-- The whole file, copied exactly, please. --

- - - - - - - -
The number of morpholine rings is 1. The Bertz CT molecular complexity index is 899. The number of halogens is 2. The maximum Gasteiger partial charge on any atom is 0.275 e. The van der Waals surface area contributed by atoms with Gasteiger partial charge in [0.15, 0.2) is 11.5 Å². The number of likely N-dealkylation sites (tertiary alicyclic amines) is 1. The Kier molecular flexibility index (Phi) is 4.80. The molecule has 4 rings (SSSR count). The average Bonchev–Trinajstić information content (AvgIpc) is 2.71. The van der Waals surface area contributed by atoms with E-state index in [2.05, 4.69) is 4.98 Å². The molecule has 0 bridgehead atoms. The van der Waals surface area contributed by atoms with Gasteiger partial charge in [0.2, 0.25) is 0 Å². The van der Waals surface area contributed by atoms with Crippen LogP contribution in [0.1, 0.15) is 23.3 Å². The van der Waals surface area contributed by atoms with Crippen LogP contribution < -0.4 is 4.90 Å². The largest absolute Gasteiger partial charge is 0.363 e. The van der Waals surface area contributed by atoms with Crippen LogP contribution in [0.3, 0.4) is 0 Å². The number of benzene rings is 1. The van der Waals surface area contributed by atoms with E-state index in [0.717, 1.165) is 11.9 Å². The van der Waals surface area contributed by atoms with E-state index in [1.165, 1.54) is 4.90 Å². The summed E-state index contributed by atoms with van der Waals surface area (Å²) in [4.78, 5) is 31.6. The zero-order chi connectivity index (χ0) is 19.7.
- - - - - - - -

The number of morpholine rings is 1. The Bertz CT molecular complexity index is 899. The number of halogens is 2. The maximum Gasteiger partial charge on any atom is 0.275 e. The van der Waals surface area contributed by atoms with Gasteiger partial charge in [0.15, 0.2) is 11.5 Å². The number of likely N-dealkylation sites (tertiary alicyclic amines) is 1. The Kier molecular flexibility index (Phi) is 4.80. The molecule has 4 rings (SSSR count). The average Bonchev–Trinajstić information content (AvgIpc) is 2.71. The van der Waals surface area contributed by atoms with E-state index in [2.05, 4.69) is 4.98 Å². The molecule has 0 bridgehead atoms. The van der Waals surface area contributed by atoms with Gasteiger partial charge in [0.2, 0.25) is 0 Å². The van der Waals surface area contributed by atoms with Crippen LogP contribution in [0.1, 0.15) is 23.3 Å². The van der Waals surface area contributed by atoms with Crippen LogP contribution < -0.4 is 4.90 Å². The largest absolute Gasteiger partial charge is 0.363 e. The van der Waals surface area contributed by atoms with Crippen LogP contribution in [0.3, 0.4) is 0 Å². The number of benzene rings is 1. The van der Waals surface area contributed by atoms with E-state index in [0.717, 1.165) is 11.9 Å². The van der Waals surface area contributed by atoms with E-state index in [1.165, 1.54) is 4.90 Å². The summed E-state index contributed by atoms with van der Waals surface area (Å²) in [4.78, 5) is 31.6. The zero-order chi connectivity index (χ0) is 19.7.